To charge an offense under the statute, the government must allege conduct by defendant "designed to deceive a ... financial institution into releasing property, with the intent to victimize the institution by exposing it to actual or potential loss." The indictment is sufficient if it "allege[s] a scheme that was intended to victimize a bank." This requires a "nexus" between the defendant's conduct and the victim bank. "Common sense" must inform the reading of the indictment; and the bank fraud statute itself, enacted to protect banks' financial integrity, "should be read expansively." United States v. Stavroulakis, 952 F.2d 686, 694-95 (2d Cir.), cert. denied, ___ U.S. ___, 112 S. Ct. 1982, 118 L. Ed. 2d 580 (1992).

Notwithstanding that expansive reading, the bank fraud statute does not apply to "situations where money is merely withdrawn legally from a federally insured bank by a victim and where the bank itself is in no way victimized." United States v. Blackmon, 839 F.2d 900, 904 (2d Cir. 1988). But "the bank need not actually be victimized"; attempting to execute a fraudulent scheme "with the intent to victimize the bank" falls within the statute. Stavroulakis at 694. And a bank is "victimized" within the ambit of the statute even if the scheme targets an accountholder's money, so long as the fraudulent conduct is directed at the bank with the intent of deceiving it so that the bank loses custody over its customer's funds. United States v. Morgenstern, 933 F.2d 1108, 1114 (2d Cir.1991); Blackmon at 905-06 n. 5.

In the case at bar, the bank fraud counts are facially sufficient. In addition to tracking the language of the statute, the superseding indictment alleges a considerable amount of detail. According to the indictment, the banks themselves were the direct intended victims. They lent their own money to the Arochem Companies, and are out $150 million in consequence. The banks bargained for, received and relied upon assurances by the Arochem Companies that they would conduct their affairs in such a way as to minimize the lending banks' risk. The banks bargained for, received and relied upon a series of borrowing base reports from the Arochem Companies designed to reassure the banks that these operational limitations were being observed. Throughout the entire time embraced by the loan agreement and its extensions, defendant is alleged to have fraudulently overstated the Arochem Companies' assets and understated its liabilities, concealed speculative trading practices prohibited by the loan agreement, and falsified *172 numerous documents, including the borrowing base reports. In consequence of that fraudulent conduct, the banks are alleged to have entered into the loan agreement in the first place, and to have extended it six times thereafter, until the magnitude of the Arochem Companies' defaults prompted the banks to place them into bankruptcy.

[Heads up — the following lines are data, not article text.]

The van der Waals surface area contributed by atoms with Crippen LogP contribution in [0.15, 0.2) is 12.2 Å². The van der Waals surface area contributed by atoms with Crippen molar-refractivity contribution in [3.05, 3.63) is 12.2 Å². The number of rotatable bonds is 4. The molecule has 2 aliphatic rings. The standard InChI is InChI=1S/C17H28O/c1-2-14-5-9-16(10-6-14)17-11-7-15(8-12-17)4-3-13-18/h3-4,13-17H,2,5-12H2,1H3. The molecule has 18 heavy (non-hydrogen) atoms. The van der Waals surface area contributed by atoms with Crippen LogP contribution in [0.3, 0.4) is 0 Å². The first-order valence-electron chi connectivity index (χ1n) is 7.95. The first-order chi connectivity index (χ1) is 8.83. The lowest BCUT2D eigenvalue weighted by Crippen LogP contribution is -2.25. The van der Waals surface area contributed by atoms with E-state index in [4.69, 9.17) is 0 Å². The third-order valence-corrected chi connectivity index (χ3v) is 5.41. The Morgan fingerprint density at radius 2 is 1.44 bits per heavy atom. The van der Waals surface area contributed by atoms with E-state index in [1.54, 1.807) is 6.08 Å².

These detailed factual allegations, contained in the conspiracy count and incorporated by reference in the preamble to the substantive bank fraud counts, are sufficient to charge defendant with violating the bank fraud statute.